Aimi Dutra Krause is the Community Relations and Government Affairs Director for The Dutra Group, overseeing all corporate communications, government relations and community outreach programs for the Dutra Materials Division. As a result of her vision, The Dutra Group has become a leading contributor toward important local causes and non-profits throughout the North Bay. She serves as President of the Marin Builders Association.  She is a graduate of the University of the Pacific with a degree in Psychology.

Bill Dutra received the prestigious Management Award from the Beavers at its Annual Awards ceremony.  This award recognized Dutra’s leadership in building The Dutra Group into the West Coast leader in aggregates, dredging and marine construction services.  A graduate of Oregon Institute of Technology, Dutra started his own construction business with 3 employees which he grew into a company that now employs 175 people.

Headquartered in San Rafael, The Dutra Group consists of four integrated companies:  Dredging, Construction, Materials and Equipment.  The company has strategic locations that allow for transportation options by either land or sea.  The Dutra Group also is recognized for its emergency response capabilities which are critical in the event of flooding or earthquakes.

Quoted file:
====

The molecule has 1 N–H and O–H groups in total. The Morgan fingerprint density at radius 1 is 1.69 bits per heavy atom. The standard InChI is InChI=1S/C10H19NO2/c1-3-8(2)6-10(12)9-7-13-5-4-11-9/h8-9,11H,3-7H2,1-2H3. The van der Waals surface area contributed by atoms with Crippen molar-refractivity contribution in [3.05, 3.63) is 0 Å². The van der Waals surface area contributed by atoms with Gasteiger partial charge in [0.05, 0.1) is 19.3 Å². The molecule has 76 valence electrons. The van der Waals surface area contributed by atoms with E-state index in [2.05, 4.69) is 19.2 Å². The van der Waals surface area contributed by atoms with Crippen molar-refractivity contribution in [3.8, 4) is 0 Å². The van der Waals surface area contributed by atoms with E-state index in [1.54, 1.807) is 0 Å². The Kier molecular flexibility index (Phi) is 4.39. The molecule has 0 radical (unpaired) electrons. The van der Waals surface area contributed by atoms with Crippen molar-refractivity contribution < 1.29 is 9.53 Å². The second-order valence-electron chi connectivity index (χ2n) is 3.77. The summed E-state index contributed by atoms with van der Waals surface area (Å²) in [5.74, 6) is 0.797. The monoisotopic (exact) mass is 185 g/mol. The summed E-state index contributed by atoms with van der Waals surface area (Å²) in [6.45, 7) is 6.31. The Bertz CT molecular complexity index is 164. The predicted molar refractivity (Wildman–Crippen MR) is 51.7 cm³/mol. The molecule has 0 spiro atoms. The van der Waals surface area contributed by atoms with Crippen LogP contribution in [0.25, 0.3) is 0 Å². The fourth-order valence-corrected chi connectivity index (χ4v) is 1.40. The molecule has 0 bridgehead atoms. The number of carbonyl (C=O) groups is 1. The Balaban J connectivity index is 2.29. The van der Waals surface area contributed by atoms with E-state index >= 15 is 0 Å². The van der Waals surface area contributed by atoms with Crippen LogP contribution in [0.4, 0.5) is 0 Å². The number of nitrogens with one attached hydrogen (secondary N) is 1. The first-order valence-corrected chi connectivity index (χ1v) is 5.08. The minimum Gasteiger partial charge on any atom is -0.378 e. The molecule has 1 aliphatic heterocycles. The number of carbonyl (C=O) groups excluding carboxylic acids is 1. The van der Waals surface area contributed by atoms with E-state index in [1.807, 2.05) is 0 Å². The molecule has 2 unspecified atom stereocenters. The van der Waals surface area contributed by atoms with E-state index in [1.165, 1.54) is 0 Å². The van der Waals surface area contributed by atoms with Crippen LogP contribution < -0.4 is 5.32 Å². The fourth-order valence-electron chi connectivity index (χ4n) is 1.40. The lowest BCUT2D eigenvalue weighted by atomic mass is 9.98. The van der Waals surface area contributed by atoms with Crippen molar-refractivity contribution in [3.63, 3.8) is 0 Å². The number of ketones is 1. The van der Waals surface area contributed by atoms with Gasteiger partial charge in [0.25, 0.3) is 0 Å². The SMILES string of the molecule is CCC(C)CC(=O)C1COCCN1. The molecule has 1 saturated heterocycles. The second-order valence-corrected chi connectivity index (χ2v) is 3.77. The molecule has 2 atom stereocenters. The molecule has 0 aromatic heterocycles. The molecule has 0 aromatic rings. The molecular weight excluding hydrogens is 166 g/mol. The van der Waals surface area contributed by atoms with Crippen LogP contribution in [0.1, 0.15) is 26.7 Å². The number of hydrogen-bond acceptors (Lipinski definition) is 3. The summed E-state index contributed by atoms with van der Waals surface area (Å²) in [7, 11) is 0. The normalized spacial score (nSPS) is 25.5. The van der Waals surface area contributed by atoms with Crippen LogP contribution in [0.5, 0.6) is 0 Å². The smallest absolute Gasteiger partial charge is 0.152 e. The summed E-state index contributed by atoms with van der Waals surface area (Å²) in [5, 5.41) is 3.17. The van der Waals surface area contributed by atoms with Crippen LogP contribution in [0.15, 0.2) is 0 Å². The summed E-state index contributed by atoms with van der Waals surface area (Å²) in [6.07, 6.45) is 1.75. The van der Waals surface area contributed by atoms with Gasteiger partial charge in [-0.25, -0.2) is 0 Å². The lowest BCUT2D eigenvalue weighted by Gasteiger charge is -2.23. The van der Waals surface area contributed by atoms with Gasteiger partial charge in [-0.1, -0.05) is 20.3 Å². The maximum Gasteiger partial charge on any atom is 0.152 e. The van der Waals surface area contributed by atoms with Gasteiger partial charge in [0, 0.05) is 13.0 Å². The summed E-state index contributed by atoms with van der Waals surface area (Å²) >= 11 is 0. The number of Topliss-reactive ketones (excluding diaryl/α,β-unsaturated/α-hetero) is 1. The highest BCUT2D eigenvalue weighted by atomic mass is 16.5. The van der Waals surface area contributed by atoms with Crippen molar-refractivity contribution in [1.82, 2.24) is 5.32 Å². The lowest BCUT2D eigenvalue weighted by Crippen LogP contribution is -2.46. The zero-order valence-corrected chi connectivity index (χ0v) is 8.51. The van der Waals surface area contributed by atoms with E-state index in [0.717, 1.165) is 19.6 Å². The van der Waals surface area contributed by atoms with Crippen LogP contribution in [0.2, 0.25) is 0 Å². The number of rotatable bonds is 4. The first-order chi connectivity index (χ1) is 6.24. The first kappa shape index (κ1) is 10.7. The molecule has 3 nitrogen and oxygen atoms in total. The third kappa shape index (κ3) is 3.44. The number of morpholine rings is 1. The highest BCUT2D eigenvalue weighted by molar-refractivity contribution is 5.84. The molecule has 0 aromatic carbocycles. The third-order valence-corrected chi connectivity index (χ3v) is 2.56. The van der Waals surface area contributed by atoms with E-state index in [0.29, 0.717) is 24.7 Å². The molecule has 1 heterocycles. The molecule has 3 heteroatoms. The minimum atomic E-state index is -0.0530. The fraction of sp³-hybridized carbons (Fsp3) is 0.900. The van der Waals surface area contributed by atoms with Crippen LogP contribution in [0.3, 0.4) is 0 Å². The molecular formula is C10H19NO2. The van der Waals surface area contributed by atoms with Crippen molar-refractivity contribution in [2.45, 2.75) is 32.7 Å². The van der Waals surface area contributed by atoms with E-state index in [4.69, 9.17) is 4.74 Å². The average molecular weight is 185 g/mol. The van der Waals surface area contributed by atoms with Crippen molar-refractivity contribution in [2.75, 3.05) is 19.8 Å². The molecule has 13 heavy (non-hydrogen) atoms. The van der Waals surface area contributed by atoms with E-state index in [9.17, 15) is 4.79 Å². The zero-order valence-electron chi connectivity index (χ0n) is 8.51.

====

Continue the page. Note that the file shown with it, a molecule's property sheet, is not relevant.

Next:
North Bay Leadership Council is an employer-led public policy advocacy organization committed to providing leadership in ways to make the North Bay sustainable, prosperous and innovative.  The Council includes 50 leading employers in the region.  Our members represent a wide variety of businesses, non-profits and educational institutions, with a workforce in excess of 25,000. For more information please contact Cynthia Murray at 707.283.0028 or visit us at

California Rising

California Rising

We live on coasts and forests, deserts and mountains. In cities and suburbs.
We are farmers and teachers. Scientists and schoolkids.
We come from Germany, Mexico, Vietnam, Kenya and beyond.
We are Californians.

We believe in the potential of every child in our state. Every single one.
We know that immigrants make us stronger, not weaker.
We believe in the power of art to inspire.
And the power of nature to awe.
We believe free speech connects us, not divides us.

We have become what we are by welcoming new people and new ideas.
This will never change.

We are Californians. Wir sind Kalifornier. Somos Californianos.
Chúng tôi là cư dân California.
Sisi ni Californians.

And never prouder to say so.
California Rising

“California Rising”, created by San Francisco artist Eric Rewitzer,
is available at 3 Fish Studios in San Francisco, and at

Taking a stand to protect the rights of every student